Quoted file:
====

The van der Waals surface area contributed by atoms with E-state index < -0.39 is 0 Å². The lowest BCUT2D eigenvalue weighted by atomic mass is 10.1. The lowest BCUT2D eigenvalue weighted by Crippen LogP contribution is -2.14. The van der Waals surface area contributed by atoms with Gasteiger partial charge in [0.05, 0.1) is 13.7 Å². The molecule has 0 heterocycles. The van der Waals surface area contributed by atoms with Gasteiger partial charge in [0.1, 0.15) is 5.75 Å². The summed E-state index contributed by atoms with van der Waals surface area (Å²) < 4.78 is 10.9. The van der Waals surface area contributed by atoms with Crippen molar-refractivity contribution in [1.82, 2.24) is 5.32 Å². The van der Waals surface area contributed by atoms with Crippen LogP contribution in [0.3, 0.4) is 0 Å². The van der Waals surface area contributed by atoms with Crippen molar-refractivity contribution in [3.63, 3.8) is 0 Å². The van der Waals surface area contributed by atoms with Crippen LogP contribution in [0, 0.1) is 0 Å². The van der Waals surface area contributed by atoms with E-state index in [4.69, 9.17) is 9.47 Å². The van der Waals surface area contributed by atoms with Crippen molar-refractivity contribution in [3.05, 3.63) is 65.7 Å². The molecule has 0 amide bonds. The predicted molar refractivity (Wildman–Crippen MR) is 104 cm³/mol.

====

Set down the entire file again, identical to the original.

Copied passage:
The van der Waals surface area contributed by atoms with E-state index < -0.39 is 0 Å². The lowest BCUT2D eigenvalue weighted by atomic mass is 10.1. The lowest BCUT2D eigenvalue weighted by Crippen LogP contribution is -2.14. The van der Waals surface area contributed by atoms with Gasteiger partial charge in [0.05, 0.1) is 13.7 Å². The molecule has 0 heterocycles. The van der Waals surface area contributed by atoms with Gasteiger partial charge in [0.1, 0.15) is 5.75 Å². The summed E-state index contributed by atoms with van der Waals surface area (Å²) < 4.78 is 10.9. The van der Waals surface area contributed by atoms with Crippen molar-refractivity contribution in [1.82, 2.24) is 5.32 Å². The van der Waals surface area contributed by atoms with Crippen LogP contribution in [0.3, 0.4) is 0 Å². The van der Waals surface area contributed by atoms with Crippen molar-refractivity contribution in [3.63, 3.8) is 0 Å². The van der Waals surface area contributed by atoms with Crippen LogP contribution in [0, 0.1) is 0 Å². The van der Waals surface area contributed by atoms with E-state index in [4.69, 9.17) is 9.47 Å². The van der Waals surface area contributed by atoms with Crippen molar-refractivity contribution in [3.05, 3.63) is 65.7 Å². The molecule has 0 amide bonds. The predicted molar refractivity (Wildman–Crippen MR) is 104 cm³/mol.